In both definitions there is concern about uniformity, the imposition of gay beliefs (and bodies) onto other people. The gays are portrayed as colonizers obsessed with reproducing themselves (huh), which is a common trope in Christian discourse about queerness around the world, i.e., the only way for thinking of homosexuality and gender variation is as “Western” ideologies. Christianity isn’t the colonizer; the queers are. We can’t procreate, so we recruit! To anyone with such concerns, I warmly invite you to leave. Or stay, keep reading, if there is some part of you that is intrigued.
Contrast this critique to queer theorists from around the world who have critiqued queer theory for being largely a white, academic, “Western” enterprise, and who call for understandings of queerness stemming from particular contexts. Queer theory can be colonizing, not because it imports homosexuality and gender variation but because it ignores understandings of gender and sexuality already at work in contexts beyond that from which the author is writing.
So, what is homodoxy in the context of this website? The “casual tolerat[ion]” of “the disordered nature of same-sex activity” isn’t a bad start.
In contemporary academic writing in a variety of humanities disciplines, including queer studies, it’s a common thing to find your neologism and at the start of one’s project, to state how it makes its critical intervention. These projects often do make necessary critiques and produce fascinating and helpful concepts, but the norms surrounding language and What A Project Does have become a bit tiring. I’ve been joking for a while about wanting to only stage unnecessary interventions. Unnecessary and excessive might be other attributes of homodoxy. Am I selling it?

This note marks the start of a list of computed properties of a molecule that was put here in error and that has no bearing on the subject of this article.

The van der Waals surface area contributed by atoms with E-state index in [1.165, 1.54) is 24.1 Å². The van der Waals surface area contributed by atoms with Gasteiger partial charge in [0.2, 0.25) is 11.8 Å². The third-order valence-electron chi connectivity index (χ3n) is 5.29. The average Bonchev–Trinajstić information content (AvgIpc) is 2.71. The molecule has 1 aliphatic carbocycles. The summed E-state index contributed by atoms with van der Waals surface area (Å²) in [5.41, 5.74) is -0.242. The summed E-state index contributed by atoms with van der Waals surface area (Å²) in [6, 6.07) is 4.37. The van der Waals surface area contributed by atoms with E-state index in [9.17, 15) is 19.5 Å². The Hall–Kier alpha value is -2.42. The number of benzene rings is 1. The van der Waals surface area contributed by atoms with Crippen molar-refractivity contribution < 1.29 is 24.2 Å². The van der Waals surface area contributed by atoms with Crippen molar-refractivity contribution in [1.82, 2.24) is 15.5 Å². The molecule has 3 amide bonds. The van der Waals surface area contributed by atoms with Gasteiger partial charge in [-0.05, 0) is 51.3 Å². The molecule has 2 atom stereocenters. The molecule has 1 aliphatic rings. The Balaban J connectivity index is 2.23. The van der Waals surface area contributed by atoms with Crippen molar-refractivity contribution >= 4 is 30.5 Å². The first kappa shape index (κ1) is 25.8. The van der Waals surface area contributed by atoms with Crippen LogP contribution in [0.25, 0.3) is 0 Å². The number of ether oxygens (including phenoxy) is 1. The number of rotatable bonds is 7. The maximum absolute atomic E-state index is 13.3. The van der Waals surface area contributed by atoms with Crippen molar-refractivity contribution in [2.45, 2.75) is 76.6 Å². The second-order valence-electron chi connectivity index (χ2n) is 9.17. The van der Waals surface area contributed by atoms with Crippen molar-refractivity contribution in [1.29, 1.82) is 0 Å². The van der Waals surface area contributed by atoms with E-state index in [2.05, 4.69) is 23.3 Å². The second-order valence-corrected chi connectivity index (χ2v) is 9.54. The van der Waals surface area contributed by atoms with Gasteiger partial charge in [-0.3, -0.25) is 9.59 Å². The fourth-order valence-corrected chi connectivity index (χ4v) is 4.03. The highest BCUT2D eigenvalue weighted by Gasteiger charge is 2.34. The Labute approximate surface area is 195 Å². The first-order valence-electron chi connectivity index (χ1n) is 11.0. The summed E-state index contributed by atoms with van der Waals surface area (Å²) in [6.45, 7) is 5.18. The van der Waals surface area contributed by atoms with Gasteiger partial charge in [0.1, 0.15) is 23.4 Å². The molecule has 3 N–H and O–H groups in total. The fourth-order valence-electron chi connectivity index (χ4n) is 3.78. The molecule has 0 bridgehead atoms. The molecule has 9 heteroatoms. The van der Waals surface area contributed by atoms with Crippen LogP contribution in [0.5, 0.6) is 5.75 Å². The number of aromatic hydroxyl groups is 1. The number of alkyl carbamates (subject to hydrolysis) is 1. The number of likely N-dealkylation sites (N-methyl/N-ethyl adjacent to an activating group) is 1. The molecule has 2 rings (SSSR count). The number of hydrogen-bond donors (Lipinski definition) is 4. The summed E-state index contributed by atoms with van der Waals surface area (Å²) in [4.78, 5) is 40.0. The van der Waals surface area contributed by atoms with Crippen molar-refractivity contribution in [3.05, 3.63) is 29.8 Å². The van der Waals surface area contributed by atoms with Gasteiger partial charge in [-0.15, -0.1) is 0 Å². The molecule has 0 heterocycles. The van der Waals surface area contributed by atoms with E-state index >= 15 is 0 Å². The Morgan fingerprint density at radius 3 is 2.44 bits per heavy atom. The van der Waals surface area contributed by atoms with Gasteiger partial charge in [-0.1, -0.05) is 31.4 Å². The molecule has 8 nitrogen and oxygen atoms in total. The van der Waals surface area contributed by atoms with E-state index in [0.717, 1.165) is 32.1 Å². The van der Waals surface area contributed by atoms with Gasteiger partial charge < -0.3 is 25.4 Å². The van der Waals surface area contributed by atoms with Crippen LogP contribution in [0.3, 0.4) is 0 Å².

I am at the start of things (my PhD, my life as a theologian, these thoughts), not the end, so I have no set positive definition to offer. And finding one isn’t my goal. Not a one-to-one relationship of homo- to -doxy, not a solution to a problem, not a set Project so much as a place for many projects. I mainly think of homodoxy and this website as a placeholder for the mix of people and beliefs I want to spend time with—theologians, poets, novelists, theorists, and others. A common ground for faggots who think about God without wanting church authorities to do something with their experience, however understood.
I don’t put “homodox” in competition with “orthodox” or “heretical,” but the following words from Helmut Thielicke’s A Little Exercise for Young Theologians have stuck with me for a few years,
Sacred theology therefore is not a word to be lightly taken upon our lips. Theology is a very human business, a craft, and sometimes an art. In the last analysis it is always ambivalent. It can be sacred theology or diabolical theology. That depends upon the hands and hearts which further it. But which of the two it is cannot necessarily be seen by the fact that in one case it is orthodox and in the other heretical. I don’t believe that God is a fussy faultfinder in dealing with theological ideas. He who provides forgiveness for a sinful life will also surely be a generous judge of theological reflections. Even an orthodox theologian can be spiritually dead, while perhaps a heretic crawls on forbidden bypaths to the sources of life.Helmut Thielicke, A Little Exercise for Young Theologians, translated by Charles L. Taylor (Grand Rapids, MI: WIlliam B. Eerdmans Publishing Company, 2016), 68. First published in German in 1959.